BT reported a 6 percent rise in full-year revenue on Thursday to £18.91 billion ($27.46 billion), including the acquisition of mobile operator EE, and up 2 percent on an underlying basis.
Earnings before interest, taxes, depreciation and amortization (EBITDA) rose 5 percent including the EE acquisition, to £6.58 billion, and up 1 percent on an underlying basis. Shares in the group rose over 3 percent in opening trade.
The company's full-year proposed dividend rose 13 percent to 14.0 pence per share.
BT Chief Executive Gavin Patterson told CNBC that the company's priority was to pay down its net debt (of £9.8 billion as of March 31, up £4.82 billion primarily due to the acquisition of EE) but said that it could at the same time offer investors an increased dividend.
"Today we're guiding that over the next two years our dividend will increase by a minimum of ten percent in each of the next two fiscals (years)," he said, adding that the company was balancing investment with paring down debt.
"It is one of the challenges we have as a business – balancing the needs of shareholders who want more dividend, we want to invest in the future to ensure that the infrastructure keeps the U.K. at the head of the charge, look after that pension to make sure that deficit doesn't become unmanageable so it is a balancing act."
Earlier in the year, Britain's competition authorities cleared BT's £12.5 billion acquisition of EE, saying it would not substantially lessen competition in the broadband, fixed and mobile markets.
In February, BT was ordered by the U.K.'s communications watchdog Ofcom to open its cable network Openreach to rivals in order to boost competition.
Openreach is a subsidiary of the company that owns the cables connecting people to the internet and other telecoms operators and broadband providers like Sky will soon be able to access that infrastructure.
BT said in its earnings statement on Thursday that it plans to invest £6 billion in infrastructure to ensure that "both fibre and 4G reach 95 percent of the U.K."
Gavin Patterson, chief executive of BT, told CNBC that there was generally a high level of customer satisfaction with BT's rollout of its fibre-optic cable network despite some rural communities complaining that their coverage is still not connected.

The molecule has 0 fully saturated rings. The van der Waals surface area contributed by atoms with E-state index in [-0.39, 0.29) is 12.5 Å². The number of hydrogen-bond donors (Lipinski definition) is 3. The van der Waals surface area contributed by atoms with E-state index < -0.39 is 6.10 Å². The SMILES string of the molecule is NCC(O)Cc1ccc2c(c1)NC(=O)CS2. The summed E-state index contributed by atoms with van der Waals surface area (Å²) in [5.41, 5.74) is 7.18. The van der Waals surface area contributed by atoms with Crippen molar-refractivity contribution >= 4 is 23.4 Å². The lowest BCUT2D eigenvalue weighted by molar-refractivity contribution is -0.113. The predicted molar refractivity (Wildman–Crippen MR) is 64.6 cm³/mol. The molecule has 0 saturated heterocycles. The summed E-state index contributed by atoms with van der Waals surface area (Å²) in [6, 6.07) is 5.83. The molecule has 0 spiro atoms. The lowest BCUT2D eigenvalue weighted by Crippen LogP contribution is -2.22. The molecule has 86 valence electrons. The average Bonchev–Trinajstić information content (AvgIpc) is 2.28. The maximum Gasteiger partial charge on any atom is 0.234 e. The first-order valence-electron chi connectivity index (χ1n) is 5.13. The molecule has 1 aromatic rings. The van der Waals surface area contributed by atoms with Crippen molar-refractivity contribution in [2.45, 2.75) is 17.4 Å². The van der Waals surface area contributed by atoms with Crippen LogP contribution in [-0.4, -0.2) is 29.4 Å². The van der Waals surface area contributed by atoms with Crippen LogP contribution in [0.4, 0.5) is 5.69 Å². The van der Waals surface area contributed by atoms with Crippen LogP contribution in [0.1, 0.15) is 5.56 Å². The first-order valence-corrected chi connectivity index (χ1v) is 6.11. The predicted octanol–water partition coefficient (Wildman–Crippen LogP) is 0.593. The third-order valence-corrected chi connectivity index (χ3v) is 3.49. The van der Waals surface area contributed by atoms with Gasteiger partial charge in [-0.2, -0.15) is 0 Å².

"A lot of people are very happy with it, I'm not saying that there aren't things that we could better but we've rolled out fibre to over 25 million homes and businesses across the U.K. The take-up is 23 percent, that's the highest coverage and highest take-up in Europe. There are some people that we haven't got to yet, we will fill those in over the next couple of years but clearly it's a product that people want."
Patterson told CNBC that the center of gravity of the company was moving away from a reliance on Openreach for much of its profits.
"We're becoming less dependent on Openreach to drive the profits for the group as a whole and with EE, 60 percent of our profits are in the unregulated downstream part of BT in the U.K. now."
The company said in its earning statement that it had invested across the business and was seeing good results.
"Our BT Sport audiences are up 45 percent this year following the launch of UEFA Champions League and UEFA Europa League content. BT Mobile has done well since its launch, building a customer base of over 400,000. And in the business market, we've seen very strong demand for our cyber security expertise with our security business growing by 24 percent."
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